Monday, July 8th 2019, 8:45 pm - Tropical Storm Barry threatens dangerous storm surge and more flooding in Louisiana
Still looming off the U.S. Gulf Coast, Tropical Storm Barry continues to gather strength south of Louisiana. Hurricane warnings are now in effect for parts of the Louisiana coast threatened by dangerous storm surge, flooding rain, and powerful winds as we head into the weekend. It's not just the immediate coast that needs to watch out for this storm, however, as drenching rains will test a Mississippi River basin that's already seen record flooding this year. We take a look at the latest on this storm, below.
- Barry reached tropical storm strength Thursday morning, could become a hurricane before landfall
- Track suggests landfall in Louisiana on Saturday
- Flooding rain, storm surge greatest risks
- Numerous storm-related watches and warnings in effect along coast
A state of emergency is in effect for Louisiana as it awaits the arrival of Barry, which reached tropical storm strength Thursday morning as it continued to drift westward over the northern Gulf of Mexico. Flooding is already underway for the Gulf state, where waters will continue to rise as the storm pushes toward the coast.
A storm surge warning is in effect for a stretch of Louisiana coastline south of New Orleans stretching from the mouth of the Atchafalaya River to Shell Beach where waters may rise as much as 6 feet (1.8 metres) above normal.
"The more information we get, the more concerned we are that this is going to be an extreme rain event," Louisiana Governor John Bel Edwards said at a news conference on Thursday. "If Tropical Storm Barry becomes a hurricane, it would be the first time we've had the hurricane hit the state with rising rivers."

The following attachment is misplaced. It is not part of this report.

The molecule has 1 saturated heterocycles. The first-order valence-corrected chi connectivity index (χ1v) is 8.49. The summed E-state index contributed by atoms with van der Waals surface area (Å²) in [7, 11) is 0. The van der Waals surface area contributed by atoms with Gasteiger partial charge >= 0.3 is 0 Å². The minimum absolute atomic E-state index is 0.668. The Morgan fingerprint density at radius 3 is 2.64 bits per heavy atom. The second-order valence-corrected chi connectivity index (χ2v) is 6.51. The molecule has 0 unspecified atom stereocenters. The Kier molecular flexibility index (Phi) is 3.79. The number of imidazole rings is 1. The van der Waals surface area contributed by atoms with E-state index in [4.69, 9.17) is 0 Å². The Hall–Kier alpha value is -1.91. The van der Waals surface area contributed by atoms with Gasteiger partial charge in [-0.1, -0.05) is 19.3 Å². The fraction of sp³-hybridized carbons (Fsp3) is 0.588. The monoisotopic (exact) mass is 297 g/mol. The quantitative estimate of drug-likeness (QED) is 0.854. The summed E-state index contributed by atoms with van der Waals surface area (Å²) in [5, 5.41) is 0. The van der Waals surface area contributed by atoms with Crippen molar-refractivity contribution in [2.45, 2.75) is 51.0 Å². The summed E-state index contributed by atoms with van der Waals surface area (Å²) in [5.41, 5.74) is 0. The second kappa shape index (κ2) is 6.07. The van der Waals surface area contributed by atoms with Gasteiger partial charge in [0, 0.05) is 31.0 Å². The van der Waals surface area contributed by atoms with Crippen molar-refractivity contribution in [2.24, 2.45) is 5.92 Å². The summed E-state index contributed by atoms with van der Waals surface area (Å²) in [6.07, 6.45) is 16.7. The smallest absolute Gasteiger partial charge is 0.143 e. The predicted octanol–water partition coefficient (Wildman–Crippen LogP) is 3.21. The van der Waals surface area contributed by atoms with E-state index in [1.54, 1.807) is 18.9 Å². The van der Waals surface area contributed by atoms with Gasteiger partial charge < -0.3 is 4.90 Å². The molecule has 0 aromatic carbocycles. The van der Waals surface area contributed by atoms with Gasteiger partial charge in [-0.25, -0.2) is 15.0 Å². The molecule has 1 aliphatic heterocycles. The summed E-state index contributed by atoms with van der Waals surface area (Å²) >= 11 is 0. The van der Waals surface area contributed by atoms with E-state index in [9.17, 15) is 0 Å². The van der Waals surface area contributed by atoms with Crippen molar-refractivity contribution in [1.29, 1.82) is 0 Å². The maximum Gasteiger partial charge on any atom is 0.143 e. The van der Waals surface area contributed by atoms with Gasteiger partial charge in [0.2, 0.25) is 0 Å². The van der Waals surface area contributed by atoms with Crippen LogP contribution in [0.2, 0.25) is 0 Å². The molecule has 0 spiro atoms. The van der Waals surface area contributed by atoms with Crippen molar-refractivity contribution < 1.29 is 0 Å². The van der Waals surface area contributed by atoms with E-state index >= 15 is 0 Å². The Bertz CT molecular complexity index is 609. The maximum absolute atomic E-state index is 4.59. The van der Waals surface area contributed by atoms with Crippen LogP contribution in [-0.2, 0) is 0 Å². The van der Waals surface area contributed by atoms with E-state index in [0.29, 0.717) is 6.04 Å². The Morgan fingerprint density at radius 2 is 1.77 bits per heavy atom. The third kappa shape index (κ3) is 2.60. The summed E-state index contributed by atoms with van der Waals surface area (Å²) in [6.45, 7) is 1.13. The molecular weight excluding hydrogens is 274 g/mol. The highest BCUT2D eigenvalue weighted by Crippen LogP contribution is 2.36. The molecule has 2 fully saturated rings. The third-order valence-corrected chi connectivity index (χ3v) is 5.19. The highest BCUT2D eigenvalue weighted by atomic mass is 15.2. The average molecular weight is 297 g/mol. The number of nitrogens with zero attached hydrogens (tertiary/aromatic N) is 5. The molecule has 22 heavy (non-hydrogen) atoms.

National Guard troops are already in place across the state with mandatory evacuations ordered for some 10,000 people across parts of the east bank of Plaquemines Parish.
New Orleans Mayor LaToya Cantrell warned Thursday that 48 hours of heavy rainfall could overwhelm pumps that the low-lying city uses to purge its streets and storm drains of excess water, leading to flooding as early as Friday morning.
MAJOR IMPACT FROM HEAVY RAIN, STORM SURGE
While winds will be a concern with the storm -- which may still reach hurricane strength before landfall -- the real threat is from water, both in the form of flooding rains and storm surge. Water driving into the coast, along with more than 6 inches (150 mm) of rain in just a few hours, had already sparked flooding in New Orleans on Wednesday.
WATCH BELOW: FLOODING WORSENS IN NEW ORLEANS AHEAD OF STORM
Water levels are expected to continue rising through the end of the week as the storm makes its way toward a western Louisiana/eastern Texas landfall. Depending on how fast the storm moves, some 400+ mm of rain are possible for parts of the coast over the next five days with the risk for as much as 500 mm in some isolated areas.
"The whole area is in for a soaking, the worst of it on Saturday," said David Roth, a meteorologist from the National Weather Service's Weather Prediction Center.
Residents have been urged to stock up on emergency supplies, with some evacuations ordered in more vulnerable areas.